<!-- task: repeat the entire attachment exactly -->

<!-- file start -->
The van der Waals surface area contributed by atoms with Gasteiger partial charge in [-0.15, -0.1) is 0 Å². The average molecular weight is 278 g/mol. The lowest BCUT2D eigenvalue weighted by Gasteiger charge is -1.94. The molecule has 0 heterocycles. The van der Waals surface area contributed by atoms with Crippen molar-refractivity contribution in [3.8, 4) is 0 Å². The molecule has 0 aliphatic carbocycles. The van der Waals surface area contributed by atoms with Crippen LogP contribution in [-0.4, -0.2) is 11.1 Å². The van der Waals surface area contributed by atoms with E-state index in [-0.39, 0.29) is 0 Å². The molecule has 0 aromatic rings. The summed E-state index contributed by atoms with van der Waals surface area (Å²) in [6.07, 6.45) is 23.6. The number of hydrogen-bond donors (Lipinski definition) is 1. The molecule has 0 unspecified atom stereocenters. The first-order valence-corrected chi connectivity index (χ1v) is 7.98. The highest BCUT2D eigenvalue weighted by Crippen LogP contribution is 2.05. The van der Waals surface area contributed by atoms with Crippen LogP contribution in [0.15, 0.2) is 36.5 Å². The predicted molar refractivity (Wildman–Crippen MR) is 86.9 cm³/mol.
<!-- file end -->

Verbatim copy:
The van der Waals surface area contributed by atoms with Gasteiger partial charge in [-0.15, -0.1) is 0 Å². The average molecular weight is 278 g/mol. The lowest BCUT2D eigenvalue weighted by Gasteiger charge is -1.94. The molecule has 0 heterocycles. The van der Waals surface area contributed by atoms with Crippen molar-refractivity contribution in [3.8, 4) is 0 Å². The molecule has 0 aliphatic carbocycles. The van der Waals surface area contributed by atoms with Crippen LogP contribution in [-0.4, -0.2) is 11.1 Å². The van der Waals surface area contributed by atoms with E-state index in [-0.39, 0.29) is 0 Å². The molecule has 0 aromatic rings. The summed E-state index contributed by atoms with van der Waals surface area (Å²) in [6.07, 6.45) is 23.6. The number of hydrogen-bond donors (Lipinski definition) is 1. The molecule has 0 unspecified atom stereocenters. The first-order valence-corrected chi connectivity index (χ1v) is 7.98. The highest BCUT2D eigenvalue weighted by Crippen LogP contribution is 2.05. The van der Waals surface area contributed by atoms with Crippen LogP contribution in [0.15, 0.2) is 36.5 Å². The predicted molar refractivity (Wildman–Crippen MR) is 86.9 cm³/mol.